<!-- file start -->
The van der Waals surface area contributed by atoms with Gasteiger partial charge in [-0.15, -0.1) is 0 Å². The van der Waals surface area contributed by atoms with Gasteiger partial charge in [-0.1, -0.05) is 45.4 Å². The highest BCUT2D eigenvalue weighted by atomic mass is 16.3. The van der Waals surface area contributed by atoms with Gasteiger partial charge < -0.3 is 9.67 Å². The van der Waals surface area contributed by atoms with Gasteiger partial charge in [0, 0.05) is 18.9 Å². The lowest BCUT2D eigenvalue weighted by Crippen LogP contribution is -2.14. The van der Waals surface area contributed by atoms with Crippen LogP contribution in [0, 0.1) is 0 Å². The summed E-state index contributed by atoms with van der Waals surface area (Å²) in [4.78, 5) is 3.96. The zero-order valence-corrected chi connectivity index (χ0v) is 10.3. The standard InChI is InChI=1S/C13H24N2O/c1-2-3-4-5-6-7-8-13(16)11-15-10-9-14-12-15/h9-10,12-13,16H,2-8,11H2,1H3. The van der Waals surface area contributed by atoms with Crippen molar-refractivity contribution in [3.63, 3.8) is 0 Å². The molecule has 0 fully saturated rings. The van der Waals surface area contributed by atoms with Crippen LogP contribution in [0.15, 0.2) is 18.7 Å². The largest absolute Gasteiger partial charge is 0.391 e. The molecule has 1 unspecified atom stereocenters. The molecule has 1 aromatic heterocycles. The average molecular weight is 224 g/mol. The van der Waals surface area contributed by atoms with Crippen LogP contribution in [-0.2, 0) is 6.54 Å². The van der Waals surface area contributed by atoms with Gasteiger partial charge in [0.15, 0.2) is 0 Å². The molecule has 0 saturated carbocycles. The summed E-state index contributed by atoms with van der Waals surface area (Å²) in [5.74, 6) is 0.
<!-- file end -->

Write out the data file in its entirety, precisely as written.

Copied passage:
The van der Waals surface area contributed by atoms with Gasteiger partial charge in [-0.15, -0.1) is 0 Å². The van der Waals surface area contributed by atoms with Gasteiger partial charge in [-0.1, -0.05) is 45.4 Å². The highest BCUT2D eigenvalue weighted by atomic mass is 16.3. The van der Waals surface area contributed by atoms with Gasteiger partial charge < -0.3 is 9.67 Å². The van der Waals surface area contributed by atoms with Gasteiger partial charge in [0, 0.05) is 18.9 Å². The lowest BCUT2D eigenvalue weighted by Crippen LogP contribution is -2.14. The van der Waals surface area contributed by atoms with Crippen LogP contribution in [0, 0.1) is 0 Å². The summed E-state index contributed by atoms with van der Waals surface area (Å²) in [4.78, 5) is 3.96. The zero-order valence-corrected chi connectivity index (χ0v) is 10.3. The standard InChI is InChI=1S/C13H24N2O/c1-2-3-4-5-6-7-8-13(16)11-15-10-9-14-12-15/h9-10,12-13,16H,2-8,11H2,1H3. The van der Waals surface area contributed by atoms with Crippen molar-refractivity contribution in [3.63, 3.8) is 0 Å². The molecule has 0 fully saturated rings. The van der Waals surface area contributed by atoms with Crippen LogP contribution in [0.15, 0.2) is 18.7 Å². The largest absolute Gasteiger partial charge is 0.391 e. The molecule has 1 unspecified atom stereocenters. The molecule has 1 aromatic heterocycles. The average molecular weight is 224 g/mol. The van der Waals surface area contributed by atoms with Crippen LogP contribution in [-0.2, 0) is 6.54 Å². The van der Waals surface area contributed by atoms with Gasteiger partial charge in [0.15, 0.2) is 0 Å². The molecule has 0 saturated carbocycles. The summed E-state index contributed by atoms with van der Waals surface area (Å²) in [5.74, 6) is 0.